• Space of Mine

Below you will find a selection of the most recent entries from bloggers in our Education section.

To view the entries from individual bloggers, click on the links below:

  • Local Teacher Bloggers

    Instead of asking teachers or staff from one particular school in the area, we've decided to host all of them under one heading. We expect great things to happen on this page, so make sure to check often to read their stories, insights, explanations, and thoughts on education for children, adults, special needs, or extra-curricular.

  • Sandra Steiger
    TutorsPlus Academic support manager, Sandra and has over 10 years’ experience teaching English at various schools in Switzerland. During her 6 years at the International School of Geneva, she was also the Service Learning programme Coordinator, Homeroom Mentor and Head of Year 8. Now she helps parents and students get the academic support they need.
  • Sarah Frei
    Head of Marketing and Communication at Brillantmont International School, Sarah is excited by the opportunities created by technology not only to communicate with the multicultural, far-flung school community but also to share knowledge and experiences about educational practice.
  • Sabine Hutcheson
    Sabine Hutcheson is a British-trained school teacher, with over a decade’s teaching experience in Switzerland, UK and neighbouring France. She has taught a variety of subjects to children from 5 to 18 years old, as well as to adults. After working as an Educational Consultant at TutorsPlus, Sabine is now Head of Sixth Form at the British School of Geneva.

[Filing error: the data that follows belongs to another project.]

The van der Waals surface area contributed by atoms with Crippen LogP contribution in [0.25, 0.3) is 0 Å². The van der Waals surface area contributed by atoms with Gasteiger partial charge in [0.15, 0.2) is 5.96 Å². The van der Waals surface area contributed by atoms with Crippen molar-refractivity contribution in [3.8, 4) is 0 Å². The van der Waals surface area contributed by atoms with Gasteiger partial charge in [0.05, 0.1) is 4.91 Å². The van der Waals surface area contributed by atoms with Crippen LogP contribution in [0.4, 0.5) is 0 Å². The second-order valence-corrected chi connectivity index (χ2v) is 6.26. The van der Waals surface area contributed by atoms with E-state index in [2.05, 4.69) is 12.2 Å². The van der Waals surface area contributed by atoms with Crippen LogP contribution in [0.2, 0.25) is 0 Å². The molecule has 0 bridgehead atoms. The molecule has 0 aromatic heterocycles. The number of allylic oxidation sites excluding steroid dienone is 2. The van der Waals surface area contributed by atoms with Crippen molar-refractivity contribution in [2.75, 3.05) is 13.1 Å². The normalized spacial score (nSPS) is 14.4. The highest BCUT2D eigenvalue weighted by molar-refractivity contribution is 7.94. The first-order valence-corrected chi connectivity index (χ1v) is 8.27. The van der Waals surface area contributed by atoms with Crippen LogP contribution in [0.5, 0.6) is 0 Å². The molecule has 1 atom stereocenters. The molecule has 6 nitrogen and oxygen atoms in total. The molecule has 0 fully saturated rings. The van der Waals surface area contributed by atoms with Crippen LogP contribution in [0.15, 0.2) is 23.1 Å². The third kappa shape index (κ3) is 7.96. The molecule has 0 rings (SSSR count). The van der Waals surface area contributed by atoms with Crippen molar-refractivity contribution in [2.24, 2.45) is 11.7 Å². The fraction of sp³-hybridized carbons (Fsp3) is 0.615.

Brillantmont august2016 1

By Sarah Frei, Brillantmont International School

Hard as it is to think about school when the sun burns bright above, it is nevertheless that time of year again when children are sharpening their pencils, packing their bags and worrying about what to wear on the first day back. Indeed, some may already be back in the classroom.

I'm lucky: my own two children love school and even during the first week of July were talking about the next school year, when frankly I was fed up with hearing the « s » word. However, for many children, returning to school can be a huge source of anguish, giving them a twisted knot in the pit of their stomachs. The root cause may have nothing at all to do with the learning: rather, the fears that torment them are about fitting in, popularity, being one of the crowd.

Middle School students are at a particularly vulnerable age. Look around any Middle School classroom and you'll see what I mean. The flat chested thirteen year old sits next to the eleven year old who still likes to play with Barbies but who struggles to accept that she already has the fully developed body of a grown woman. As for the boys, the one hunched up in the corner, attempting to hide the glaring pimples barely concealed in the dark stubble covered behind his hand, clearly eats industrial strength fertiliser every morning since he grows at least 5cm every night. His neighbour, meanwhile, would be blown over by a sudden gust of wind.

Raching your childs potential make your child happy

By Marianne Salem, Lake Leman International School, www.llis.ch